The Staff – Everyone at the school is very friendly and helpful. I was especially impressed by everyone’s willingness to help me out with tricky phone calls and bureaucratic hiccups in the first few days and weeks. The school is extremely well run, and all the staff have a very professional but relaxed attitude to their work. Julie and Lorraine (the DOS) expect high standards, but are very supportive and encouraging!
Students/Classes/Levels – It’s been both a challenge and a privilege to teach such a range of age groups (from eight year-olds to forty-eight year-olds), and the experience has been very fulfilling. It’s quite a busy schedule, but fortunately everything is well-organized, so you soon get in to a routine. The class sizes are kept very small, which enables you to build up a close rapport with the students. They can be quite noisy at times (perhaps rather more than Northern Europeans!), but this indefatigable liveliness does tend to grow on you. The students are all very friendly, and I’ve had some good laughs.
Teacher Training – Julie is determined to get the best out of her teachers (!), so she provides lots of opportunities for teachers to hone their skills. This happens both within the school (ideas are pooled at regular ‘sessions’, and there are also observed lessons once a term) and also outside the school, at training sessions in Seville and Malaga. At the same time, individual teaching styles are encouraged and respected. All in all, there’s a very supportive and enlightened approach to teacher development.
Finding a Flat – Julie was very helpful, and took me to see quite a few flats, but none of them were quite what I was looking for. In the end I found our flat myself, by simply walking around the town looking for ‘Se Alquila’ (To Rent) signs. I was lucky, in that my wife came over a few weeks after me, and one of my new colleagues kindly put me up during my flat search. These factors enabled me to search around for two weeks. I recognise that teachers coming over with partners or families may not have that luxury, but I would still caution against snap decisions, as rents do seem to vary a lot. Enlist the help of other teachers (I did!), and hunt around.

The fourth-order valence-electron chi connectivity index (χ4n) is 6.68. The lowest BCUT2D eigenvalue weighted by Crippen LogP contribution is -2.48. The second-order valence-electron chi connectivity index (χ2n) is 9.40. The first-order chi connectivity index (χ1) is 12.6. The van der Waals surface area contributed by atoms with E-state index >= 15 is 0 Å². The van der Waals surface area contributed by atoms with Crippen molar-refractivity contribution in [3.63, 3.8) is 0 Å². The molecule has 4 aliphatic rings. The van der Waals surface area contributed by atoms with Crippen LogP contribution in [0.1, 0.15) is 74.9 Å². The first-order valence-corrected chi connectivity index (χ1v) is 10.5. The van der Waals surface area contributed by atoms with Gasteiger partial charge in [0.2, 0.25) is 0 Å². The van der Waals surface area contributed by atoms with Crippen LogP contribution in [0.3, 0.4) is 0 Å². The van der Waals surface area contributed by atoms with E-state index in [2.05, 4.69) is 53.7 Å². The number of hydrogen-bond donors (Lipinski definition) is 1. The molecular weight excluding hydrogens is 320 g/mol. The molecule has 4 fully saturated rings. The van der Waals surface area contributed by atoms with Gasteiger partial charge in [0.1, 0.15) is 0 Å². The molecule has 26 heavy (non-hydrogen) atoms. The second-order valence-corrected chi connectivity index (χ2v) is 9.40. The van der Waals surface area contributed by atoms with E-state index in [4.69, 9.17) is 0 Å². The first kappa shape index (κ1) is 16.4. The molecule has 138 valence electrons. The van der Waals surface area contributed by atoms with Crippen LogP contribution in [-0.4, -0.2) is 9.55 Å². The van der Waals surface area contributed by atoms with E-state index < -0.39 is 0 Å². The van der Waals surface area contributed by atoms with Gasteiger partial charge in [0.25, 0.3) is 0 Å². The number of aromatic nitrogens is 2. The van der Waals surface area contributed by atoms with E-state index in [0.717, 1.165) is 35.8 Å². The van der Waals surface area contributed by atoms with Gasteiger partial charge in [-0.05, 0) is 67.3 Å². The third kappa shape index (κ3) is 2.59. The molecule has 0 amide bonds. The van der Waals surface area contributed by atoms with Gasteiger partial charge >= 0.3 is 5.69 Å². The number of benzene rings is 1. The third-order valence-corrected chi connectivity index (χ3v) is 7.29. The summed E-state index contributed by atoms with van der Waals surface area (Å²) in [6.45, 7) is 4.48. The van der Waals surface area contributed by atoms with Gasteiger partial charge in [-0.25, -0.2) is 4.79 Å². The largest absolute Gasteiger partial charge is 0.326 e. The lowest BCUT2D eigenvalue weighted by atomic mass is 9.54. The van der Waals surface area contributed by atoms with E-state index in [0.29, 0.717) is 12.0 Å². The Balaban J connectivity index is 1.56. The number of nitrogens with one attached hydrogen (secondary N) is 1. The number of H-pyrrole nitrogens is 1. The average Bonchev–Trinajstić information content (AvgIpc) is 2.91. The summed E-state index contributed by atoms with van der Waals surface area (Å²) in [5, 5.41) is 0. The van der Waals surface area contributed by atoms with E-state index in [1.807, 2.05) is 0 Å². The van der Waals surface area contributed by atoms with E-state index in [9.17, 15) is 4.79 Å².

The Cost of Living – Rents are cheap. Our rent is 300 euros a month including the community charge, which is below average, but then there is no air conditioning, and the fittings are all slightly dodgy. The kindly landlord and the large balcony more than make up for these deficiencies. Electricity prices seem to be comparable to the UK, but Internet/ phone prices are ridiculously high. We’ve been paying up to 100 euros a month, and after living here for almost a year I still don’t understand why. Again, it’s worth shopping around, and if you can avoid Telefonica, do. On the positive side, fresh food is cheap and good.
Health Cover – This is all sorted out by Julie, who makes sure staff and their families have proper medical insurance. Lenka became pregnant here, and the medical care (both at the Local Health Centre and at the brand new hospital on the outskirts of town) has been excellent.
Other relevant comments: Lenka (who is Czech) was offered free English lessons by the school. Through the friends she made in class she became involved in voluntary work in a local primary school (Where she helped present the English Corner on the school radio!). She also found work at a Day Care Centre for Children with Special Needs.
Through these voluntary jobs she arranged weekly English/Spanish conversation exchanges with some of her colleagues, and was thereby able to make quite rapid progress with her spoken Spanish. There is also a very good indoor pool in town, and Lenka really enjoyed the twice-weekly swimming/coffee sessions with staff members and their partners.